CHICAGO (CBS) — Two former Chicago police officers and one current officer pleaded not guilty Monday morning to charges they conspired to cover up the deadly shooting of 17-year-old Laquan McDdonald.
Former Detective David March, former Officer Joseph Walsh, and suspended Officer Thomas Gaffney made their first court appearance Monday after they were indicted last month on charges of conspiracy, obstruction of justice, and official misconduct. They stand accused of trying to “prevent or shape” an independent probe of McDonald’s shooting on Oct. 20, 2014.
The most serious charge, obstruction of justice, carries a sentence of up to 5 years in prison.
The three pleaded not guilty and were allowed to go free on $50,000 recognizance bonds, meaning they only need to post bail if they miss a court date. All three also must submit fingerprints before leaving court.
March, 58; Walsh, 48; and Gaffney, 43; were due back in court on Aug. 29.
March was the lead detective who ruled Officer Jason Van Dyke was justified in shooting McDonald 16 times as police were responding to reports the teen was slashing tires near 41st and Pulaski. Walsh was Van Dyke’s partner. Both have retired from the force. Gaffney was one of the officers at the scene of the shooting, and has been suspended by the department.
The indictments against the three were announced last month by special prosecutor Patricia Brown Holmes, who has been appointed to investigate whether other officers at the scene tried to cover up the circumstances of the shooting. Holmes’ office said that investigation continues.
Another special prosecutor, Kane County State’s Attorney Joseph McMahon, is handling the murder case against Van Dyke.
Walsh’s attorney said, although he’s concerned about the possibility of getting a fair trial with such a high-profile case, he believes his client will be found not guilty.
“All we’re hoping for at the end of the day is we receive a fair hearing, and I think we are very confident that Mr. Walsh will be acquitted of these charges,” attorney Thomas M. Breen said.
Breen said it has been “extremely difficult” for Walsh to face criminal charges.
“It’s the flip of the coin. He has been on the other side so often, and he has worked the streets and protected the public, he has made arrests, he has participated in convictions, and today he finds himself on the other side of that. It’s a frightening position. I’m hoping his family and he can get through it,” he said.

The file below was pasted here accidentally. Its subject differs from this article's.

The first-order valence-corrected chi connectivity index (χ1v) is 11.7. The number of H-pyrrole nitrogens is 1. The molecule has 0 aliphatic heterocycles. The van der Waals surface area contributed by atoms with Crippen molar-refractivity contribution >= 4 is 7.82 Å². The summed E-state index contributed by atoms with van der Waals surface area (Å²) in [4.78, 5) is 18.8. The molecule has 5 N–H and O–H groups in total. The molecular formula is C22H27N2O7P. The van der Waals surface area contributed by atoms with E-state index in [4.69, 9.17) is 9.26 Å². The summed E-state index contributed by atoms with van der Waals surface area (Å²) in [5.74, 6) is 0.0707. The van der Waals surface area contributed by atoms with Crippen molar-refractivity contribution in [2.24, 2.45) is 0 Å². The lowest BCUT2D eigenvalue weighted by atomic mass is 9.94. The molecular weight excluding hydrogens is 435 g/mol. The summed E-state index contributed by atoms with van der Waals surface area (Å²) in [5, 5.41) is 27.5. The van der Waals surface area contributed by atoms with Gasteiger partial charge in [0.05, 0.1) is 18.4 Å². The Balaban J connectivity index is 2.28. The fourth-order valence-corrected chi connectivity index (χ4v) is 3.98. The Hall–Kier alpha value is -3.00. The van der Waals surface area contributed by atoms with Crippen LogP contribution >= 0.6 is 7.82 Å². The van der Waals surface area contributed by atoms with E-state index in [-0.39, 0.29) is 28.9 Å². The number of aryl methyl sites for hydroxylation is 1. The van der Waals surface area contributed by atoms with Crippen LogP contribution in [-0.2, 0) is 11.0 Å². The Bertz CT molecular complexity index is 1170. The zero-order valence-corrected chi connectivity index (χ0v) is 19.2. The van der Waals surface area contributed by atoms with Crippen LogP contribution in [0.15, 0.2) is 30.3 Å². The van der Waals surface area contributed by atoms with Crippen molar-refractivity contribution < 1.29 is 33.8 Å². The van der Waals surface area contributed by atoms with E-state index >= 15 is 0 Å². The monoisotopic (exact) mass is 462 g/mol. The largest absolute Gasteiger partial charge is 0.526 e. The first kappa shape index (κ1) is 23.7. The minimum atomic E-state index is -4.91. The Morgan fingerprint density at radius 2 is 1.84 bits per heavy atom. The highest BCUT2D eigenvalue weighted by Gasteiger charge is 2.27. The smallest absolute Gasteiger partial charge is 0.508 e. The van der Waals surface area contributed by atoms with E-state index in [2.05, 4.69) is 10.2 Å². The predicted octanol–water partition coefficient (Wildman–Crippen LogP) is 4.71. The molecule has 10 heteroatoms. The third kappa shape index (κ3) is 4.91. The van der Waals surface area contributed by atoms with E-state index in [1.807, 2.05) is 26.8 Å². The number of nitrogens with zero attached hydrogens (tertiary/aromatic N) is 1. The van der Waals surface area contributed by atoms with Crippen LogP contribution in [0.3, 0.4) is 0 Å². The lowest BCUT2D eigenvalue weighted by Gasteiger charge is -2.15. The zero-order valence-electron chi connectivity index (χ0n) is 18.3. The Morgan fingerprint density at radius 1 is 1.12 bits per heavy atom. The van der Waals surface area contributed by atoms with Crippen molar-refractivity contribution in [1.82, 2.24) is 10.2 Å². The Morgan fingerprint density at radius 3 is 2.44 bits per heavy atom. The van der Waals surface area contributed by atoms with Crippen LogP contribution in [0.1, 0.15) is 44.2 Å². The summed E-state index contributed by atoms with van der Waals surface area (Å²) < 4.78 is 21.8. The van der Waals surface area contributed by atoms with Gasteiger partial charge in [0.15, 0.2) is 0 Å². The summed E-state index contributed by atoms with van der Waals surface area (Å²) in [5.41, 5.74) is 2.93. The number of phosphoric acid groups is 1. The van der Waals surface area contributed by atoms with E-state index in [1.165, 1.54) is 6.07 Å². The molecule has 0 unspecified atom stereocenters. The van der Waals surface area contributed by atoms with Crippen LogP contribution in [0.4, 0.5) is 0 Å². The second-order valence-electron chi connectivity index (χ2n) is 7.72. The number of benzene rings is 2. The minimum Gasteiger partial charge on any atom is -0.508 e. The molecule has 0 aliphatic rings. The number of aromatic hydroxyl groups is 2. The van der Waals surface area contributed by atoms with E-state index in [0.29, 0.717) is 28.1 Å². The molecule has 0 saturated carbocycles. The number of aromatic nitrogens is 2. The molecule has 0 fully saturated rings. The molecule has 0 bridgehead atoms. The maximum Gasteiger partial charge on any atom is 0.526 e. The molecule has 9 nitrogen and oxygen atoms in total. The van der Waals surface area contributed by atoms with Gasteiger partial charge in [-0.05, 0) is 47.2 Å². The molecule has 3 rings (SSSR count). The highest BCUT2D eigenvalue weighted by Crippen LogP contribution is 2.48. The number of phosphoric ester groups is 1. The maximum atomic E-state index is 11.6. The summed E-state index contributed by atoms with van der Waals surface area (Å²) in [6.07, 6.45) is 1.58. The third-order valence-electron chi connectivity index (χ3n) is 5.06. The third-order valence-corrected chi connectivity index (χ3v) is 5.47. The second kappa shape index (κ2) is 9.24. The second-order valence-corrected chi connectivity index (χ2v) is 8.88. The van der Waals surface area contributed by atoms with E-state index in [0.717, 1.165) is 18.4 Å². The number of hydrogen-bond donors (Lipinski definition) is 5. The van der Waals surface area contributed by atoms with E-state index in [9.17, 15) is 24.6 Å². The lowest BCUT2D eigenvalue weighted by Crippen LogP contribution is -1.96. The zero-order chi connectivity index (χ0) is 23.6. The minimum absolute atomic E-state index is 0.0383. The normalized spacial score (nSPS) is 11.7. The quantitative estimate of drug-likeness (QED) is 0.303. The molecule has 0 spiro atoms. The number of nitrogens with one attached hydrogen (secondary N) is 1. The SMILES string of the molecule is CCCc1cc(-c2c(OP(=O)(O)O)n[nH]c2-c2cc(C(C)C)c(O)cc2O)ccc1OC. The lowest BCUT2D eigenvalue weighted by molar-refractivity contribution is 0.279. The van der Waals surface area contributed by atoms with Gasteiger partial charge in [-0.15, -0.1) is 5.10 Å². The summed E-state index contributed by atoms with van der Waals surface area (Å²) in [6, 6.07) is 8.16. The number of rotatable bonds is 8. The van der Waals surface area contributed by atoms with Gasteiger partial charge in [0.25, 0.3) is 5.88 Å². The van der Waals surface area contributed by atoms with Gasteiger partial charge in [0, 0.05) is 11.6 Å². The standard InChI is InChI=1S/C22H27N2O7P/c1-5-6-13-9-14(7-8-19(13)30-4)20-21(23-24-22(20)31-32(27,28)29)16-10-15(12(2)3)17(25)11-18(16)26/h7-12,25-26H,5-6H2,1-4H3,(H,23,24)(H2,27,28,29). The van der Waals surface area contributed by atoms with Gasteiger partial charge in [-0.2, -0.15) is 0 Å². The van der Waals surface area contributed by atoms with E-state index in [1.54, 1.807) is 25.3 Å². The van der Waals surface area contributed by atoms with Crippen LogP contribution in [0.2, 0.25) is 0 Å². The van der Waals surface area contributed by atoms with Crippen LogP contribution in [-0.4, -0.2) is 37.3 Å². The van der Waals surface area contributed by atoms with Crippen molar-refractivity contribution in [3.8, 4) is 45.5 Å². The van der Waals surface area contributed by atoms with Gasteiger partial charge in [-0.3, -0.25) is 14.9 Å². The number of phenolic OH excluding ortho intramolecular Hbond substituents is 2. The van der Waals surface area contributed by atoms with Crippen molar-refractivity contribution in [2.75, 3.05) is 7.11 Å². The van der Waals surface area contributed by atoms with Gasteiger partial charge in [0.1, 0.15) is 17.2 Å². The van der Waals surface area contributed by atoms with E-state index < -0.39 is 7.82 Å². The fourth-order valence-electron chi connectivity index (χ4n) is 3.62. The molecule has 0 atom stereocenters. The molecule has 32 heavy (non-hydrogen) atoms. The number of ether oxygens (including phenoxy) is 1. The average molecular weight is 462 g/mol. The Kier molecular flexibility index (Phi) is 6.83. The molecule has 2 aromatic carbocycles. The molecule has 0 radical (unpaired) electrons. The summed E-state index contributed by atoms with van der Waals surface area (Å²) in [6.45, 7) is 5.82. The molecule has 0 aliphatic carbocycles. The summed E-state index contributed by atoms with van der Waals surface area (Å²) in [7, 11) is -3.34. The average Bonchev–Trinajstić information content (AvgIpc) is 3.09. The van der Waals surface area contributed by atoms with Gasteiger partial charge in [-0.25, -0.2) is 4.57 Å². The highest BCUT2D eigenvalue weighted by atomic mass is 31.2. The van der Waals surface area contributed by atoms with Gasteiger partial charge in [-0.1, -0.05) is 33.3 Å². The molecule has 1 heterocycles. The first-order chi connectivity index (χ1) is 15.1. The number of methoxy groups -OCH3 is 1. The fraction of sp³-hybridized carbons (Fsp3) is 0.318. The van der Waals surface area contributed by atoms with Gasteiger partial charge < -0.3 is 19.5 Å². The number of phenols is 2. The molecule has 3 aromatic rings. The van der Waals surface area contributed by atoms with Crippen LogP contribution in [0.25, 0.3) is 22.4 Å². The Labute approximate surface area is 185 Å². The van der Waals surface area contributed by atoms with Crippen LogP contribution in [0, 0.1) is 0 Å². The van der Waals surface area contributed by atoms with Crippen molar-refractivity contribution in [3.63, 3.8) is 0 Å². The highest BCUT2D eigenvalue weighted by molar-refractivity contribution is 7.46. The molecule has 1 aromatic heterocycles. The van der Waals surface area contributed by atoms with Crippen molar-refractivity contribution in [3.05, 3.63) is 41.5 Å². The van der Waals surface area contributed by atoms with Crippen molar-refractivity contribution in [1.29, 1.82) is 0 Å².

The arraignments for Walsh, March, and Gaffney came after Judge Mary Margaret Brosnahan recused herself from the case, which was then reassigned to Judge Diane Gordon Cannon. Brosnahan gave no reason for removing herself from the case.
According to the indictment, the three officers conspired shortly after the shooting “to conceal the true facts of the events surrounding the killing of Laquan McDonald … to shield their fellow officer (identified only as Individual A) from criminal investigation and prosecution.”
“The defendants allegedly lied about what occurred and mischaracterized the video recordings so that independent criminal investigators would not learn the truth about the killing and the public would not see the video recordings,” Holmes’ office said.
The officers are accused of conspiring to protect each other and other officers by falsifying police reports to portray Van Dyke and themselves as victims of an assault by McDonald, and ignoring any information or evidence that contradicted their story.
According to the official police report of the shooting, Walsh said McDonald had advanced at Van Dyke, and was swinging a knife in an “aggressive manner” and “was attacking Van Dyke…with knife attempting to kill (him).”
However, that statement is contradicted by dashcam video of the shooting, which shows Van Dyke shooting McDonald just seconds after getting out of his squad car, while McDonald is walking away from him. The video does not show McDonald swinging the knife at Van Dyke.